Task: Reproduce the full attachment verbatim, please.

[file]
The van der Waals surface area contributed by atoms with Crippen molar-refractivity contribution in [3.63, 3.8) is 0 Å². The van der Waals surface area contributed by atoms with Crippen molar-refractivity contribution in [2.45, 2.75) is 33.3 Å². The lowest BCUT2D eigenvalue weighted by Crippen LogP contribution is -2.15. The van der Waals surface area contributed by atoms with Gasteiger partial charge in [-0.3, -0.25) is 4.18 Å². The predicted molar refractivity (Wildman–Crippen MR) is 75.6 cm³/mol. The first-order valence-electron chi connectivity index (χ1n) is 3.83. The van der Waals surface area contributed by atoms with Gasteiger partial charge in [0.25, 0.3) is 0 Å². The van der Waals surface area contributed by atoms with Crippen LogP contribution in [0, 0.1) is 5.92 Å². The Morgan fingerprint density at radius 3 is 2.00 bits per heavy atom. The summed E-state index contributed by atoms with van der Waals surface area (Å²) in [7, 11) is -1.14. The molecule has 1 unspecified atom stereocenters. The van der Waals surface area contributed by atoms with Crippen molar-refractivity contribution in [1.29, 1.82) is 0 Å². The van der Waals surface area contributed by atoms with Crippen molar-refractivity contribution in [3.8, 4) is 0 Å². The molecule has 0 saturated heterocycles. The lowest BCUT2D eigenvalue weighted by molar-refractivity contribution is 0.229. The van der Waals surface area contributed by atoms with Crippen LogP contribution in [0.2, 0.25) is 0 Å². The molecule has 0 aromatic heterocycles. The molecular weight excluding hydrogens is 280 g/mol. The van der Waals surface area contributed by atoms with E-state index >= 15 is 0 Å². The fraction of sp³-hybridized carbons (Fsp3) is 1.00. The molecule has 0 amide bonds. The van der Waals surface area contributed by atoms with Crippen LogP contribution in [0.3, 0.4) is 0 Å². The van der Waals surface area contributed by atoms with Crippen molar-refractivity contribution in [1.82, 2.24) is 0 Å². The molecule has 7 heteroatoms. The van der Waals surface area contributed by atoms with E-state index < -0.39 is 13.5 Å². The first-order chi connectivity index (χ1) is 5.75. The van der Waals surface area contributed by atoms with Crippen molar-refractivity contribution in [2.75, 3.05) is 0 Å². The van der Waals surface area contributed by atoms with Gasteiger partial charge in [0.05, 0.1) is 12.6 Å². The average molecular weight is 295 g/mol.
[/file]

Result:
The van der Waals surface area contributed by atoms with Crippen molar-refractivity contribution in [3.63, 3.8) is 0 Å². The van der Waals surface area contributed by atoms with Crippen molar-refractivity contribution in [2.45, 2.75) is 33.3 Å². The lowest BCUT2D eigenvalue weighted by Crippen LogP contribution is -2.15. The van der Waals surface area contributed by atoms with Gasteiger partial charge in [-0.3, -0.25) is 4.18 Å². The predicted molar refractivity (Wildman–Crippen MR) is 75.6 cm³/mol. The first-order valence-electron chi connectivity index (χ1n) is 3.83. The van der Waals surface area contributed by atoms with Gasteiger partial charge in [0.25, 0.3) is 0 Å². The van der Waals surface area contributed by atoms with Crippen LogP contribution in [0, 0.1) is 5.92 Å². The Morgan fingerprint density at radius 3 is 2.00 bits per heavy atom. The summed E-state index contributed by atoms with van der Waals surface area (Å²) in [7, 11) is -1.14. The molecule has 1 unspecified atom stereocenters. The van der Waals surface area contributed by atoms with Crippen molar-refractivity contribution in [1.29, 1.82) is 0 Å². The van der Waals surface area contributed by atoms with Crippen molar-refractivity contribution in [3.8, 4) is 0 Å². The molecule has 0 saturated heterocycles. The lowest BCUT2D eigenvalue weighted by molar-refractivity contribution is 0.229. The van der Waals surface area contributed by atoms with Crippen LogP contribution in [0.2, 0.25) is 0 Å². The molecule has 0 aromatic heterocycles. The molecular weight excluding hydrogens is 280 g/mol. The van der Waals surface area contributed by atoms with E-state index >= 15 is 0 Å². The fraction of sp³-hybridized carbons (Fsp3) is 1.00. The molecule has 0 amide bonds. The van der Waals surface area contributed by atoms with Crippen LogP contribution in [0.3, 0.4) is 0 Å². The van der Waals surface area contributed by atoms with Crippen molar-refractivity contribution in [1.82, 2.24) is 0 Å². The molecule has 7 heteroatoms. The van der Waals surface area contributed by atoms with E-state index < -0.39 is 13.5 Å². The first-order chi connectivity index (χ1) is 5.75. The van der Waals surface area contributed by atoms with Crippen molar-refractivity contribution in [2.75, 3.05) is 0 Å². The van der Waals surface area contributed by atoms with Gasteiger partial charge in [0.05, 0.1) is 12.6 Å². The average molecular weight is 295 g/mol.